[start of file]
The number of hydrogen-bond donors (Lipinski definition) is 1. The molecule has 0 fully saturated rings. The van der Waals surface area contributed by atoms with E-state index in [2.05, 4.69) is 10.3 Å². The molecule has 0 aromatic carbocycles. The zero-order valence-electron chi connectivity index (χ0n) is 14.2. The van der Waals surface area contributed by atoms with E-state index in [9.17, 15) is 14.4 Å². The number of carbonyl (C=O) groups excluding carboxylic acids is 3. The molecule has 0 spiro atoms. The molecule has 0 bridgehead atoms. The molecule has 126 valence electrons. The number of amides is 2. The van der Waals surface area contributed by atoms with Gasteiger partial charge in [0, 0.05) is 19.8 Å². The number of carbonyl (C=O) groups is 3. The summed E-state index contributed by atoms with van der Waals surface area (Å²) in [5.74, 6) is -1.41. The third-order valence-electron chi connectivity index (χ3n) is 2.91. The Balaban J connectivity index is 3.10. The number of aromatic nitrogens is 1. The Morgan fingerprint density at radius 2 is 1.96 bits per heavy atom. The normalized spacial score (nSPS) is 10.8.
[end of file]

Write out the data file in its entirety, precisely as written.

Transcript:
The number of hydrogen-bond donors (Lipinski definition) is 1. The molecule has 0 fully saturated rings. The van der Waals surface area contributed by atoms with E-state index in [2.05, 4.69) is 10.3 Å². The molecule has 0 aromatic carbocycles. The zero-order valence-electron chi connectivity index (χ0n) is 14.2. The van der Waals surface area contributed by atoms with E-state index in [9.17, 15) is 14.4 Å². The number of carbonyl (C=O) groups excluding carboxylic acids is 3. The molecule has 0 spiro atoms. The molecule has 0 bridgehead atoms. The molecule has 126 valence electrons. The number of amides is 2. The van der Waals surface area contributed by atoms with Gasteiger partial charge in [0, 0.05) is 19.8 Å². The number of carbonyl (C=O) groups is 3. The summed E-state index contributed by atoms with van der Waals surface area (Å²) in [5.74, 6) is -1.41. The third-order valence-electron chi connectivity index (χ3n) is 2.91. The Balaban J connectivity index is 3.10. The number of aromatic nitrogens is 1. The Morgan fingerprint density at radius 2 is 1.96 bits per heavy atom. The normalized spacial score (nSPS) is 10.8.